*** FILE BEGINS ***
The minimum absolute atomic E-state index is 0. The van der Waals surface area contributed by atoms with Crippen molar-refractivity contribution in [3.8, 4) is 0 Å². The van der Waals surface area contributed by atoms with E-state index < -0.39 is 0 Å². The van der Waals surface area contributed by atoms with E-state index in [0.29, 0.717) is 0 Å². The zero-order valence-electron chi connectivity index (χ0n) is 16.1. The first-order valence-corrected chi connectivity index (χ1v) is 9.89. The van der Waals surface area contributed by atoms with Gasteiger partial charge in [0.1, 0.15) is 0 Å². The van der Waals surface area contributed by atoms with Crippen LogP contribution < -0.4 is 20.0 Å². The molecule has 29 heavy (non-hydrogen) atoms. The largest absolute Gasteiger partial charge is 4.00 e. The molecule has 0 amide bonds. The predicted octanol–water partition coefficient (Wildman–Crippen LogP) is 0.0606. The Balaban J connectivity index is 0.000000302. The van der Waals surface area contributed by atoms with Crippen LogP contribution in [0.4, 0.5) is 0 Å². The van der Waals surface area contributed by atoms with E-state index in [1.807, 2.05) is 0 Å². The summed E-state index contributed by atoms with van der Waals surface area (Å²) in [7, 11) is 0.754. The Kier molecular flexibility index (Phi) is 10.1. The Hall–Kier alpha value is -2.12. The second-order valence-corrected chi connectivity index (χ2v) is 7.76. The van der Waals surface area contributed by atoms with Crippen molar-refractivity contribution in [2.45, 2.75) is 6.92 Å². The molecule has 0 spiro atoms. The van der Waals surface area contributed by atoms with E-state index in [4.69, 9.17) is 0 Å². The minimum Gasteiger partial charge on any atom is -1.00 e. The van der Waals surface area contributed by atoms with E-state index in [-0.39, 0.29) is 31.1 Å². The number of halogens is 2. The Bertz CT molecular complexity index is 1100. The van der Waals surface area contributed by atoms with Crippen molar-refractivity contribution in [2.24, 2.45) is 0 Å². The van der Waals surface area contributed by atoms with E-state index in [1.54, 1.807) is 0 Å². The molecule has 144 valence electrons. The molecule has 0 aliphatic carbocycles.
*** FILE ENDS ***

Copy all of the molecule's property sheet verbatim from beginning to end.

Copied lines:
The minimum absolute atomic E-state index is 0. The van der Waals surface area contributed by atoms with Crippen molar-refractivity contribution in [3.8, 4) is 0 Å². The van der Waals surface area contributed by atoms with E-state index < -0.39 is 0 Å². The van der Waals surface area contributed by atoms with E-state index in [0.29, 0.717) is 0 Å². The zero-order valence-electron chi connectivity index (χ0n) is 16.1. The first-order valence-corrected chi connectivity index (χ1v) is 9.89. The van der Waals surface area contributed by atoms with Gasteiger partial charge in [0.1, 0.15) is 0 Å². The van der Waals surface area contributed by atoms with Crippen LogP contribution < -0.4 is 20.0 Å². The molecule has 29 heavy (non-hydrogen) atoms. The largest absolute Gasteiger partial charge is 4.00 e. The molecule has 0 amide bonds. The predicted octanol–water partition coefficient (Wildman–Crippen LogP) is 0.0606. The Balaban J connectivity index is 0.000000302. The van der Waals surface area contributed by atoms with Crippen LogP contribution in [0.4, 0.5) is 0 Å². The van der Waals surface area contributed by atoms with E-state index in [1.807, 2.05) is 0 Å². The summed E-state index contributed by atoms with van der Waals surface area (Å²) in [7, 11) is 0.754. The Kier molecular flexibility index (Phi) is 10.1. The Hall–Kier alpha value is -2.12. The second-order valence-corrected chi connectivity index (χ2v) is 7.76. The van der Waals surface area contributed by atoms with Crippen molar-refractivity contribution in [2.45, 2.75) is 6.92 Å². The molecule has 0 spiro atoms. The van der Waals surface area contributed by atoms with E-state index in [4.69, 9.17) is 0 Å². The minimum Gasteiger partial charge on any atom is -1.00 e. The van der Waals surface area contributed by atoms with E-state index in [-0.39, 0.29) is 31.1 Å². The number of halogens is 2. The Bertz CT molecular complexity index is 1100. The van der Waals surface area contributed by atoms with Crippen molar-refractivity contribution in [2.24, 2.45) is 0 Å². The van der Waals surface area contributed by atoms with E-state index in [1.54, 1.807) is 0 Å². The molecule has 144 valence electrons. The molecule has 0 aliphatic carbocycles.